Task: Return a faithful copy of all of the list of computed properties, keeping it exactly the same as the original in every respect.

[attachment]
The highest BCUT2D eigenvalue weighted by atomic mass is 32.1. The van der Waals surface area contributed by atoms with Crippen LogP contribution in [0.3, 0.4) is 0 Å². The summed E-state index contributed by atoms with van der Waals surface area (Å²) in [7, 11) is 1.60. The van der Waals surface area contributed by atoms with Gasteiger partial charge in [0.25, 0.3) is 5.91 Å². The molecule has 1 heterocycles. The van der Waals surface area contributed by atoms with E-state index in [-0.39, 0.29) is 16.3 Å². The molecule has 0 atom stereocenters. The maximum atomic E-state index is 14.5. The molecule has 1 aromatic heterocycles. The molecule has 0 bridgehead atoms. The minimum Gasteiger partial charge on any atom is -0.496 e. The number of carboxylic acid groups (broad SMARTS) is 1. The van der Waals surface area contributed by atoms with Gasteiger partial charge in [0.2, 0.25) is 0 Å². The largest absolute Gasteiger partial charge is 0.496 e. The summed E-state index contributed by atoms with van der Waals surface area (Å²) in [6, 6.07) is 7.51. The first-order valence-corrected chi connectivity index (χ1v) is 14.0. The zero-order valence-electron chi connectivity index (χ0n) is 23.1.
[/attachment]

The highest BCUT2D eigenvalue weighted by atomic mass is 32.1. The van der Waals surface area contributed by atoms with Crippen LogP contribution in [0.3, 0.4) is 0 Å². The summed E-state index contributed by atoms with van der Waals surface area (Å²) in [7, 11) is 1.60. The van der Waals surface area contributed by atoms with Gasteiger partial charge in [0.25, 0.3) is 5.91 Å². The molecule has 1 heterocycles. The van der Waals surface area contributed by atoms with E-state index in [-0.39, 0.29) is 16.3 Å². The molecule has 0 atom stereocenters. The maximum atomic E-state index is 14.5. The molecule has 1 aromatic heterocycles. The molecule has 0 bridgehead atoms. The minimum Gasteiger partial charge on any atom is -0.496 e. The number of carboxylic acid groups (broad SMARTS) is 1. The van der Waals surface area contributed by atoms with Gasteiger partial charge in [0.2, 0.25) is 0 Å². The largest absolute Gasteiger partial charge is 0.496 e. The summed E-state index contributed by atoms with van der Waals surface area (Å²) in [6, 6.07) is 7.51. The first-order valence-corrected chi connectivity index (χ1v) is 14.0. The zero-order valence-electron chi connectivity index (χ0n) is 23.1.